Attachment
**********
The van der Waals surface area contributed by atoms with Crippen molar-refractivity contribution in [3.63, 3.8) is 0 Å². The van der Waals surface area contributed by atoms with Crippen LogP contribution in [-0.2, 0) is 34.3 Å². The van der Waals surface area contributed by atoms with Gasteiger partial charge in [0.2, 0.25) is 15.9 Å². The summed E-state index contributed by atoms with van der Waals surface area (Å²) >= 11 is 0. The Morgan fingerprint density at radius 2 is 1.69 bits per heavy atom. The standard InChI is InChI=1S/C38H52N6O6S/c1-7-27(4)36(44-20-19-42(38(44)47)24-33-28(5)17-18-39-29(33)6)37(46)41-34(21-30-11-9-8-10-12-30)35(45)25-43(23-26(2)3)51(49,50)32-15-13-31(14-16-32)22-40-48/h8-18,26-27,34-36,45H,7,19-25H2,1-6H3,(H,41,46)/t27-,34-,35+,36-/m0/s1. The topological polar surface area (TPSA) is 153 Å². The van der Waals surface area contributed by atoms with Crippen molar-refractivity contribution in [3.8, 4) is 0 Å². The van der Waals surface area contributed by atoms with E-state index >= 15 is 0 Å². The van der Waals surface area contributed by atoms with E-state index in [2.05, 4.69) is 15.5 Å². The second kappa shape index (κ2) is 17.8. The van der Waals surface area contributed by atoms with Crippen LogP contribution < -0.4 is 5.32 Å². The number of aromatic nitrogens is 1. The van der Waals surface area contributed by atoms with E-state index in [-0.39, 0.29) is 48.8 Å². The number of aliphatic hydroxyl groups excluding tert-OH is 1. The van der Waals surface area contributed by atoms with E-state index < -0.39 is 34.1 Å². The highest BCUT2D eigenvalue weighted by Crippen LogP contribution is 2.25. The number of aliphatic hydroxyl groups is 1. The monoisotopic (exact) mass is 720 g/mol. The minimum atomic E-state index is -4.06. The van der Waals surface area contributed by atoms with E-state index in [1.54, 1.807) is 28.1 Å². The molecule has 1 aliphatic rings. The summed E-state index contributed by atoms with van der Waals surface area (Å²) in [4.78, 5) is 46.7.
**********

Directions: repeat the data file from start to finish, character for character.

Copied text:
The van der Waals surface area contributed by atoms with Crippen molar-refractivity contribution in [3.63, 3.8) is 0 Å². The van der Waals surface area contributed by atoms with Crippen LogP contribution in [-0.2, 0) is 34.3 Å². The van der Waals surface area contributed by atoms with Gasteiger partial charge in [0.2, 0.25) is 15.9 Å². The summed E-state index contributed by atoms with van der Waals surface area (Å²) >= 11 is 0. The Morgan fingerprint density at radius 2 is 1.69 bits per heavy atom. The standard InChI is InChI=1S/C38H52N6O6S/c1-7-27(4)36(44-20-19-42(38(44)47)24-33-28(5)17-18-39-29(33)6)37(46)41-34(21-30-11-9-8-10-12-30)35(45)25-43(23-26(2)3)51(49,50)32-15-13-31(14-16-32)22-40-48/h8-18,26-27,34-36,45H,7,19-25H2,1-6H3,(H,41,46)/t27-,34-,35+,36-/m0/s1. The topological polar surface area (TPSA) is 153 Å². The van der Waals surface area contributed by atoms with Crippen molar-refractivity contribution in [3.8, 4) is 0 Å². The van der Waals surface area contributed by atoms with E-state index >= 15 is 0 Å². The van der Waals surface area contributed by atoms with E-state index in [2.05, 4.69) is 15.5 Å². The second kappa shape index (κ2) is 17.8. The van der Waals surface area contributed by atoms with Crippen LogP contribution < -0.4 is 5.32 Å². The number of aromatic nitrogens is 1. The van der Waals surface area contributed by atoms with E-state index in [-0.39, 0.29) is 48.8 Å². The number of aliphatic hydroxyl groups excluding tert-OH is 1. The van der Waals surface area contributed by atoms with E-state index < -0.39 is 34.1 Å². The highest BCUT2D eigenvalue weighted by Crippen LogP contribution is 2.25. The number of aliphatic hydroxyl groups is 1. The monoisotopic (exact) mass is 720 g/mol. The minimum atomic E-state index is -4.06. The van der Waals surface area contributed by atoms with E-state index in [1.54, 1.807) is 28.1 Å². The molecule has 1 aliphatic rings. The summed E-state index contributed by atoms with van der Waals surface area (Å²) in [4.78, 5) is 46.7.